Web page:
Friday, May 30, 2014

The Basement

A few weeks ago, another blogger wrote that May was the springtime version of December.  Reading that felt like such an epiphany because YES OF COURSE IT IS.  May is the month of last-minute school projects and graduations and end-of-the-year programs and teacher gifts and so many other things.  In this week alone, our household is celebrating two graduation ceremonies (one preschool and one high school), one eighteenth birthday, and one big party combining the two.  There has been so much to do and not enough time and my general feeling about May is that it is beating me up.

<Insert visual of me waving the white flag here.>

However, it's also a time of celebrating.  It's a time to be proud of things accomplished.  It's the last push of energy and exertion before we exhale and relax into summertime and easy living. It's also a time of reflection. It's that reflection that I want to write about tonight, but I'm not sure how because writing about this particular topic is hard.  Whenever I think about sitting down and writing it all out, I'm not sure if my instincts are encouraging me to be fearless and to just do it, or if they are actually cautioning me about being reckless.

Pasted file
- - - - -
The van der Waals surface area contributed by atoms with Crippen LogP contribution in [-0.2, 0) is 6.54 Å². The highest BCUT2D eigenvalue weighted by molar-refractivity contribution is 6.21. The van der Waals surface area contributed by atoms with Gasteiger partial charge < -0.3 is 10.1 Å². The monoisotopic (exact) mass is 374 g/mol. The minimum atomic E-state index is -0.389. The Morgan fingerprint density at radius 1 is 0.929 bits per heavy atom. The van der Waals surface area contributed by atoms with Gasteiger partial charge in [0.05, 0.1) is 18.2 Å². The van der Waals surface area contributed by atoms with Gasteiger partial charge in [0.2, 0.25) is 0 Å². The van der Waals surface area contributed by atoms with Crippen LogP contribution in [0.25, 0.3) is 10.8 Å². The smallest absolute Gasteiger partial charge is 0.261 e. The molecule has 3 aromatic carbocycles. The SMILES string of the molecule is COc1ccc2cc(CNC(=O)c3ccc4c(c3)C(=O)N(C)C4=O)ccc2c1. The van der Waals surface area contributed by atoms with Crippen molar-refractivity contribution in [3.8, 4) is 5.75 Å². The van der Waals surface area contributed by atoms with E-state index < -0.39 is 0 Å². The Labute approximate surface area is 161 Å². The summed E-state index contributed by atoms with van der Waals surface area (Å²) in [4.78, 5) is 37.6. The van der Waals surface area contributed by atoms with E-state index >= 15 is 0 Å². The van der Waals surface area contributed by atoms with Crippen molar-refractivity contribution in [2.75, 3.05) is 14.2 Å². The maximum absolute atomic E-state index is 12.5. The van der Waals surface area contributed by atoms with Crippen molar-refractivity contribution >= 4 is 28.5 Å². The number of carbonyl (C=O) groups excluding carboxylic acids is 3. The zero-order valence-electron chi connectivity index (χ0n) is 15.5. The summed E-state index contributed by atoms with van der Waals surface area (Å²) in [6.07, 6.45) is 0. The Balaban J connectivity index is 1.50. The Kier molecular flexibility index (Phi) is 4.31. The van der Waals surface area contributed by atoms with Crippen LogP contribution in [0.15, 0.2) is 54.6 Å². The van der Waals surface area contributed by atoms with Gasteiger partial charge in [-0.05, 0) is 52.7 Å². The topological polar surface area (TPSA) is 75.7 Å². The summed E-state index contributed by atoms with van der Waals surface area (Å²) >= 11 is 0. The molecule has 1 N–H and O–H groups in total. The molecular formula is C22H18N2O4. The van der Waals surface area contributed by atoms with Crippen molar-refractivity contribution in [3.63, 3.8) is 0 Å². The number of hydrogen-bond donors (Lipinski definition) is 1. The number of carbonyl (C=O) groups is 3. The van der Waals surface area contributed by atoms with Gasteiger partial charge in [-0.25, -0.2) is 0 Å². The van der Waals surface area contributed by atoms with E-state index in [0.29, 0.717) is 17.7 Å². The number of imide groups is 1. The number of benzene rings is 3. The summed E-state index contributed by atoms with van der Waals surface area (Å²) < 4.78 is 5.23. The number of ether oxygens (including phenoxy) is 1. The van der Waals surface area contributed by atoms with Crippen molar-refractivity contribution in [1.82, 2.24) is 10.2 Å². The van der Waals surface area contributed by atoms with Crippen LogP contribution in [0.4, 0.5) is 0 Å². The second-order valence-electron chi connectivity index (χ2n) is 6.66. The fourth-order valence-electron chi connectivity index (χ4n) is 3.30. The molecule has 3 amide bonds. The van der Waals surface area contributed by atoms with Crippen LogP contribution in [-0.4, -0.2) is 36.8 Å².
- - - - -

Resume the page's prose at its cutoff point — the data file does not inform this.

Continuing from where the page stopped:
I guess if I publish this, you all will know which voice was loudest tonight.

So, enough dancing around it: what I want to reflect on with you tonight is teenagers.